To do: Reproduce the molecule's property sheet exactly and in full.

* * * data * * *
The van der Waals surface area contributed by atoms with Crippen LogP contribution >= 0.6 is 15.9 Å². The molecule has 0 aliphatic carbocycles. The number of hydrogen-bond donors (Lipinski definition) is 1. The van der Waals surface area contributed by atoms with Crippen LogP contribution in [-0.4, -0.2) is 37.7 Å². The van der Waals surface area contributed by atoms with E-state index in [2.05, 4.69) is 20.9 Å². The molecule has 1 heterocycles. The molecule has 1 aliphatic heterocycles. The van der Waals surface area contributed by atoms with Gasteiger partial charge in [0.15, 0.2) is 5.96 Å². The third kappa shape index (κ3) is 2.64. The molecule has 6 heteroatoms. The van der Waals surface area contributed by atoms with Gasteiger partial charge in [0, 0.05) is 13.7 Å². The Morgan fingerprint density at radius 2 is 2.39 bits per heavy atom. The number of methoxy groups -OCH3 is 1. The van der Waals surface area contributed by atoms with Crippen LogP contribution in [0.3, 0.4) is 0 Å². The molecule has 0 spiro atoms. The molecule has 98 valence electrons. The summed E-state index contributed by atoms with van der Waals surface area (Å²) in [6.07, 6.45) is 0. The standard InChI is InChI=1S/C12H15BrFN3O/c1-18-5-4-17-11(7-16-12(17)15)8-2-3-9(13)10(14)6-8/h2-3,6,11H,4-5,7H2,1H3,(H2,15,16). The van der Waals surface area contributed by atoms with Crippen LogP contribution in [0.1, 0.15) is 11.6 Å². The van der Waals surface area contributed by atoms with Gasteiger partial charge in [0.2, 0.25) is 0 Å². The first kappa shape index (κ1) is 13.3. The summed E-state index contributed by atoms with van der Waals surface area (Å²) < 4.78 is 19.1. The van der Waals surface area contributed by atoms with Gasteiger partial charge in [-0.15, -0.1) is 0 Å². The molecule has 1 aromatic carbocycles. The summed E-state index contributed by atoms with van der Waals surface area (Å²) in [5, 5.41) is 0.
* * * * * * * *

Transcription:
The van der Waals surface area contributed by atoms with Crippen LogP contribution >= 0.6 is 15.9 Å². The molecule has 0 aliphatic carbocycles. The number of hydrogen-bond donors (Lipinski definition) is 1. The van der Waals surface area contributed by atoms with Crippen LogP contribution in [-0.4, -0.2) is 37.7 Å². The van der Waals surface area contributed by atoms with E-state index in [2.05, 4.69) is 20.9 Å². The molecule has 1 heterocycles. The molecule has 1 aliphatic heterocycles. The van der Waals surface area contributed by atoms with Gasteiger partial charge in [0.15, 0.2) is 5.96 Å². The third kappa shape index (κ3) is 2.64. The molecule has 6 heteroatoms. The van der Waals surface area contributed by atoms with Gasteiger partial charge in [0, 0.05) is 13.7 Å². The Morgan fingerprint density at radius 2 is 2.39 bits per heavy atom. The number of methoxy groups -OCH3 is 1. The van der Waals surface area contributed by atoms with Crippen LogP contribution in [0.3, 0.4) is 0 Å². The molecule has 0 spiro atoms. The molecule has 98 valence electrons. The summed E-state index contributed by atoms with van der Waals surface area (Å²) in [6.07, 6.45) is 0. The standard InChI is InChI=1S/C12H15BrFN3O/c1-18-5-4-17-11(7-16-12(17)15)8-2-3-9(13)10(14)6-8/h2-3,6,11H,4-5,7H2,1H3,(H2,15,16). The van der Waals surface area contributed by atoms with Crippen LogP contribution in [0.1, 0.15) is 11.6 Å². The van der Waals surface area contributed by atoms with Gasteiger partial charge in [0.2, 0.25) is 0 Å². The first kappa shape index (κ1) is 13.3. The summed E-state index contributed by atoms with van der Waals surface area (Å²) < 4.78 is 19.1. The van der Waals surface area contributed by atoms with Gasteiger partial charge in [-0.15, -0.1) is 0 Å². The molecule has 1 aromatic carbocycles. The summed E-state index contributed by atoms with van der Waals surface area (Å²) in [5, 5.41) is 0.